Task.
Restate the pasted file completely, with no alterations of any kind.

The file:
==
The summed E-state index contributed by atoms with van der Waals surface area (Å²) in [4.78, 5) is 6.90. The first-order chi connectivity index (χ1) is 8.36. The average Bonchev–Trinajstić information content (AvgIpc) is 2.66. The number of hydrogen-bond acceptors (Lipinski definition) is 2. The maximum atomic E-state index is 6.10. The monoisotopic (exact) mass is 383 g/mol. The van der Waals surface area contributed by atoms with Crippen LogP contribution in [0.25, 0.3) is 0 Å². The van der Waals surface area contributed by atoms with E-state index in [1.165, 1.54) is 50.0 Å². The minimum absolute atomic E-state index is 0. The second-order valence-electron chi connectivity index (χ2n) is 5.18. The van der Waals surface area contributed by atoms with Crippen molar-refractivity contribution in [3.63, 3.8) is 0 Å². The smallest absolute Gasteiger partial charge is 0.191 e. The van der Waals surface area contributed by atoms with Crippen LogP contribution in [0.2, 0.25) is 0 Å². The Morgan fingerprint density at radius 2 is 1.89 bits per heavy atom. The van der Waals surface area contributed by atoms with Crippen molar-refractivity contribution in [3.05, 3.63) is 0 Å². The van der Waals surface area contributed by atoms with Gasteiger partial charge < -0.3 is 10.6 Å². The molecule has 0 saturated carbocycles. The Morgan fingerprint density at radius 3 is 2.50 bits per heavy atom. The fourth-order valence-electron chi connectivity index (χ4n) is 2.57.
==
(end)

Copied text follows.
The summed E-state index contributed by atoms with van der Waals surface area (Å²) in [4.78, 5) is 6.90. The first-order chi connectivity index (χ1) is 8.36. The average Bonchev–Trinajstić information content (AvgIpc) is 2.66. The number of hydrogen-bond acceptors (Lipinski definition) is 2. The maximum atomic E-state index is 6.10. The monoisotopic (exact) mass is 383 g/mol. The van der Waals surface area contributed by atoms with Crippen LogP contribution in [0.25, 0.3) is 0 Å². The van der Waals surface area contributed by atoms with E-state index in [1.165, 1.54) is 50.0 Å². The minimum absolute atomic E-state index is 0. The second-order valence-electron chi connectivity index (χ2n) is 5.18. The van der Waals surface area contributed by atoms with Crippen molar-refractivity contribution in [3.63, 3.8) is 0 Å². The smallest absolute Gasteiger partial charge is 0.191 e. The van der Waals surface area contributed by atoms with Crippen LogP contribution in [0.2, 0.25) is 0 Å². The Morgan fingerprint density at radius 2 is 1.89 bits per heavy atom. The van der Waals surface area contributed by atoms with Crippen molar-refractivity contribution in [3.05, 3.63) is 0 Å². The van der Waals surface area contributed by atoms with Gasteiger partial charge < -0.3 is 10.6 Å². The molecule has 0 saturated carbocycles. The Morgan fingerprint density at radius 3 is 2.50 bits per heavy atom. The fourth-order valence-electron chi connectivity index (χ4n) is 2.57.